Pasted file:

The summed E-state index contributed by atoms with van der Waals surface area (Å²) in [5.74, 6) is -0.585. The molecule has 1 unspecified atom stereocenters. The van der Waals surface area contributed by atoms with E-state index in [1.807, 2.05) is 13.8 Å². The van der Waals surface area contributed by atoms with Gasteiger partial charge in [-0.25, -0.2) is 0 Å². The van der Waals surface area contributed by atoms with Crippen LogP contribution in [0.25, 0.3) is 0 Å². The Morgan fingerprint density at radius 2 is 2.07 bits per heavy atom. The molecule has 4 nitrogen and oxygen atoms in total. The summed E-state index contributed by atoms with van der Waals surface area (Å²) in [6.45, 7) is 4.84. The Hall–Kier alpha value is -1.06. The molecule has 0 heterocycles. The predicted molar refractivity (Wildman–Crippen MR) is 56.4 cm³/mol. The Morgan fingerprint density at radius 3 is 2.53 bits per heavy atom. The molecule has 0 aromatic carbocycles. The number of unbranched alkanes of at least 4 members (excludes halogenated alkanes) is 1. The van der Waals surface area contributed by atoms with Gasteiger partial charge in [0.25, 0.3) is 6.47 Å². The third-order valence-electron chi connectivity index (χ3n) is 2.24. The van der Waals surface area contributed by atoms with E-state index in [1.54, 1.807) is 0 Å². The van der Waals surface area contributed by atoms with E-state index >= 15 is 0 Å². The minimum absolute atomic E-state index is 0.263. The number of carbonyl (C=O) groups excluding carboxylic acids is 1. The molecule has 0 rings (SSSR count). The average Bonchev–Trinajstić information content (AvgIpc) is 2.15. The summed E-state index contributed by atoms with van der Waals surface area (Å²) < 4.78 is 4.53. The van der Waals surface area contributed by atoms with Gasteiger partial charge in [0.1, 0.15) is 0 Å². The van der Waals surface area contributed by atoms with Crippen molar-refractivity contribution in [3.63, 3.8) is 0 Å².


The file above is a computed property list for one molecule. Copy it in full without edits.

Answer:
The summed E-state index contributed by atoms with van der Waals surface area (Å²) in [5.74, 6) is -0.585. The molecule has 1 unspecified atom stereocenters. The van der Waals surface area contributed by atoms with E-state index in [1.807, 2.05) is 13.8 Å². The van der Waals surface area contributed by atoms with Gasteiger partial charge in [-0.25, -0.2) is 0 Å². The van der Waals surface area contributed by atoms with Crippen LogP contribution in [0.25, 0.3) is 0 Å². The Morgan fingerprint density at radius 2 is 2.07 bits per heavy atom. The molecule has 4 nitrogen and oxygen atoms in total. The summed E-state index contributed by atoms with van der Waals surface area (Å²) in [6.45, 7) is 4.84. The Hall–Kier alpha value is -1.06. The molecule has 0 heterocycles. The predicted molar refractivity (Wildman–Crippen MR) is 56.4 cm³/mol. The Morgan fingerprint density at radius 3 is 2.53 bits per heavy atom. The molecule has 0 aromatic carbocycles. The number of unbranched alkanes of at least 4 members (excludes halogenated alkanes) is 1. The van der Waals surface area contributed by atoms with Gasteiger partial charge in [0.25, 0.3) is 6.47 Å². The third-order valence-electron chi connectivity index (χ3n) is 2.24. The van der Waals surface area contributed by atoms with E-state index in [1.54, 1.807) is 0 Å². The van der Waals surface area contributed by atoms with E-state index >= 15 is 0 Å². The minimum absolute atomic E-state index is 0.263. The number of carbonyl (C=O) groups excluding carboxylic acids is 1. The molecule has 0 rings (SSSR count). The average Bonchev–Trinajstić information content (AvgIpc) is 2.15. The summed E-state index contributed by atoms with van der Waals surface area (Å²) < 4.78 is 4.53. The van der Waals surface area contributed by atoms with Gasteiger partial charge in [0.1, 0.15) is 0 Å². The van der Waals surface area contributed by atoms with Crippen molar-refractivity contribution in [3.63, 3.8) is 0 Å².